Importance of Rarity


Collecting Rare Coins

Inside This Report

Collectors always love to own what other people can't have. That's why quality, rarity, and price are the most important factors to consider before you buy any Rare Coin. Other factors are also important like eye appeal, artistic merit, historical significance, and precise state of preservation.

Coins Destroyed During the US Government Recall

Today, all US Mint gold coins struck from 1795 through 1933 are highly collectible, many are quite rare. When first minted, they were circulated to the public as the "money of the day," the overwhelming majority were worn out and melted down within a few years. The majority of surviving US gold coins were melted down when the US Government recalled gold from its citizens in 1933 during the Great Depression.

Millions of coins were melted in the 1980s! Literally millions of the surviving US Mint gold coins were melted down when gold soared to $850 an ounce. That's why US gold coins minted before 1933, trade at significant premiums today. Likewise, the circulating silver coinage completely disappeared in the 1980s when silver soared to the unprecedented high of $50/oz. The entire coin collecting hobby was changed forever during that decade. After the meltdowns, rare coins enjoyed a historic revival and have proven to be extremely profitable from the period of 1970 through the present. Today, the rarest and best preserved coins command top prices from Rare Coin collectors and investors.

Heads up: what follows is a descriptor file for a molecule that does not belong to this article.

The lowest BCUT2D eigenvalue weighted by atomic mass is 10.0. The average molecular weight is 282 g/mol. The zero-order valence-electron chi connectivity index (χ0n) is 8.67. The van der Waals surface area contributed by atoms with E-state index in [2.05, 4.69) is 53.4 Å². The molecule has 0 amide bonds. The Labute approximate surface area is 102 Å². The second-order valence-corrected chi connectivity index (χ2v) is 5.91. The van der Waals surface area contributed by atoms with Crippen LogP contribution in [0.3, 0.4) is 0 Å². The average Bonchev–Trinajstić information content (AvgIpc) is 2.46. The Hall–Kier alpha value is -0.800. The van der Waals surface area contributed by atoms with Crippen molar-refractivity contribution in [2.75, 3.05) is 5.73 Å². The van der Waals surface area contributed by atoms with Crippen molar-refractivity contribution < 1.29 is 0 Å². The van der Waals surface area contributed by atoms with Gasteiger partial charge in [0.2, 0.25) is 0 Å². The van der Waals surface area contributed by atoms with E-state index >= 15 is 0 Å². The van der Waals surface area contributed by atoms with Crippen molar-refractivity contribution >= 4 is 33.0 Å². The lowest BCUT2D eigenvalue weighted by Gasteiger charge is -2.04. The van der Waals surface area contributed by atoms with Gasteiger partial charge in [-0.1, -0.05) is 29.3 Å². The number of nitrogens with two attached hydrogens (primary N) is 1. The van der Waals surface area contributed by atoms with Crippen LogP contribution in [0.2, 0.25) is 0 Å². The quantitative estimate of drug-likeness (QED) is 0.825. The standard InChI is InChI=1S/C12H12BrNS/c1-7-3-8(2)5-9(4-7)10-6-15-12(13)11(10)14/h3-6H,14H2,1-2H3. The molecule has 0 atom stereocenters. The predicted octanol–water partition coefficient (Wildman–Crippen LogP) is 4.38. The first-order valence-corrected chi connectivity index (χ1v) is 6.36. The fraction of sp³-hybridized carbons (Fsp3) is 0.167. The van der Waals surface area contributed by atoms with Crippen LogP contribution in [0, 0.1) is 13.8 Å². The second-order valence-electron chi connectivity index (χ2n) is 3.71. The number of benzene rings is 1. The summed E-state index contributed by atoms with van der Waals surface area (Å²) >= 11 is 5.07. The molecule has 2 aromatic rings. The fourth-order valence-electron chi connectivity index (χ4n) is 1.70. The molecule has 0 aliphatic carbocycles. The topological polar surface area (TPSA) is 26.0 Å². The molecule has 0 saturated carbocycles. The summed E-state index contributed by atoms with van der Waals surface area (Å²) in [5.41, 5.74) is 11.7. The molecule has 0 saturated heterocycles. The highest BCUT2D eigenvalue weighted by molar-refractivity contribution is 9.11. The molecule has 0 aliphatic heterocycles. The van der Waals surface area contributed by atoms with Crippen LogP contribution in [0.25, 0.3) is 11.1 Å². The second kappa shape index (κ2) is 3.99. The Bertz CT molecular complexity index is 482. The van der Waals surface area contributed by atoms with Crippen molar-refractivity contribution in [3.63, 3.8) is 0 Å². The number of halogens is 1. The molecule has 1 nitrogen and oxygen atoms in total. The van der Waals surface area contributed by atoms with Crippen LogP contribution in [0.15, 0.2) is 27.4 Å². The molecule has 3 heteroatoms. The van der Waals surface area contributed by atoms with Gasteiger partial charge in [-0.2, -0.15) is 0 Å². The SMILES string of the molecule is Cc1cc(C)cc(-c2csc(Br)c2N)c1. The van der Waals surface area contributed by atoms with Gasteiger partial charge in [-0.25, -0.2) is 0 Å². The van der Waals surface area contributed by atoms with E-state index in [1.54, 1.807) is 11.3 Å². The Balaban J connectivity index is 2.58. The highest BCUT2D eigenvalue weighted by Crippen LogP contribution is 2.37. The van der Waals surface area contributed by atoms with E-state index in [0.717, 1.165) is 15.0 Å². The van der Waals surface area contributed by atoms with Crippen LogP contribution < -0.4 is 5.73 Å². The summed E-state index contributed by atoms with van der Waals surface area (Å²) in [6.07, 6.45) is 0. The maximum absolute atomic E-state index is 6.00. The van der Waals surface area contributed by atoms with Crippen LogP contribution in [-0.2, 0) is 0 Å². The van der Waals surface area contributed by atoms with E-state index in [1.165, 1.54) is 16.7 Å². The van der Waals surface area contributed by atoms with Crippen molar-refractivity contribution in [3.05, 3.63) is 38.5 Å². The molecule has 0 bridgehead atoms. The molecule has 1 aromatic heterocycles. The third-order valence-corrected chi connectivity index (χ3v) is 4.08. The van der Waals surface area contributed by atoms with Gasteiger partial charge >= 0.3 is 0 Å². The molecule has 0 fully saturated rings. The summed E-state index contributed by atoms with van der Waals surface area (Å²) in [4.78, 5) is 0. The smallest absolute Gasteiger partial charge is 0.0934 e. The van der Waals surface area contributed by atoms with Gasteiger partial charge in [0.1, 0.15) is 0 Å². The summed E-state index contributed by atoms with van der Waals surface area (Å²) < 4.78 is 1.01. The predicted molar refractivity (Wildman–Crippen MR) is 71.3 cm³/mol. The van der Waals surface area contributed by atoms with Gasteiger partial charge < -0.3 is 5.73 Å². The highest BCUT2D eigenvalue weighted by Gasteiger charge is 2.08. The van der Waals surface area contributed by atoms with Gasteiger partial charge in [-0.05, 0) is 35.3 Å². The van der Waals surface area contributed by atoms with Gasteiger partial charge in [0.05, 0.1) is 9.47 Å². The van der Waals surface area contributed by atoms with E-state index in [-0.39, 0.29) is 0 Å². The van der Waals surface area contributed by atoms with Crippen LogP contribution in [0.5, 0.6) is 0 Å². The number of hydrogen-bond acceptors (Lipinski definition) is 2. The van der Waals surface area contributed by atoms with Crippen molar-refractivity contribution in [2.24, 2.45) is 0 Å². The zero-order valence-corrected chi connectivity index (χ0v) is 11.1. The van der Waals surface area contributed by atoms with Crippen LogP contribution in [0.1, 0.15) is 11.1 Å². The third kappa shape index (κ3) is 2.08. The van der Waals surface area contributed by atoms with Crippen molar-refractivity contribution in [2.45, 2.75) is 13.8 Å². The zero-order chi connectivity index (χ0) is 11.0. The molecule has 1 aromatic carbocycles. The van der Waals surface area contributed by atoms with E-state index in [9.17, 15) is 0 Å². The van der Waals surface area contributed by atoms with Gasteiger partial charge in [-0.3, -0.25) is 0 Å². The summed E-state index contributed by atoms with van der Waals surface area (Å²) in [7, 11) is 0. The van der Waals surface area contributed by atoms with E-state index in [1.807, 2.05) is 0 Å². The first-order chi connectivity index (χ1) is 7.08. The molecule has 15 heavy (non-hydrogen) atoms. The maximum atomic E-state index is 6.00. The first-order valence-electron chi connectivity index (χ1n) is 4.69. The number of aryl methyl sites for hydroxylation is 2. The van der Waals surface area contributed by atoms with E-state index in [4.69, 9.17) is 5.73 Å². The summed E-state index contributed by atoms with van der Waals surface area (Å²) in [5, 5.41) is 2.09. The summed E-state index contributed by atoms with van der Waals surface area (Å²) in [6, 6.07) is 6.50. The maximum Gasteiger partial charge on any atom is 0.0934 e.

Most Modern Coins Are Not Rare

Many novice collectors mistakenly think of modern American Eagle Coins as "rare" coins. Yet, American Eagle Coins in some sizes are minted by the millions each year and most are carefully preserved. They typically trade at small premiums over their gold content and are extremely unlikely to be collectibles for over 25 years. However, there are important exceptions where small mintages of under 50,000 have shown significant gains.

It is important to understand that rare coins can outperform bullion in a down precious metals market. Many areas of the rare coin market., like Pre-1933 gold coins, have outperformed bullion alone. Many non-gold/silver coins have no price relationship to precious metals at all. It is all about the fixed supply and demand for rare coins

High Demand, Fixed Supply for Truly Rare Coins

Today, the base of rare coin collectors is large and growing, creating high demand on the strictly fixed, limited supply of rare coins. During years when demand for gold is high or the rare coin market is hot, demand outpaces supply. Like with the fixed and limited supply of Pre-1933 coins. That's why rare coin prices can be so highly volatile to the upside with 300% to 500% increases common in bull markets.

The rare coin market has been hot in the last few years and moving into what we believe is another bull market cycle. At any point in time, certain coins may be performing very well while other areas may be quiet. That's why it's important to talk to Rare Coin Advisor to find out the current status. Some collectors will prefer to focus on the hottest areas of the market while other investors may be "value seekers." Often they are looking for the best quality coins that are the most undervalued at the moment. For all the facts on the history of the US rare coin market, order the free US Rare Coin Profit Report.

At this time. we highly recommend that every hard asset investor balance and diversify their portfolios by adding the "truly rare" US gold coins minted before 1933 to their collections. This can add dramatic upside potential and leverage far beyond gold bullion alone. And your rare coins can go up in value whether or not gold bullion prices go up.

Rare Coin Terms - Quick Dictionary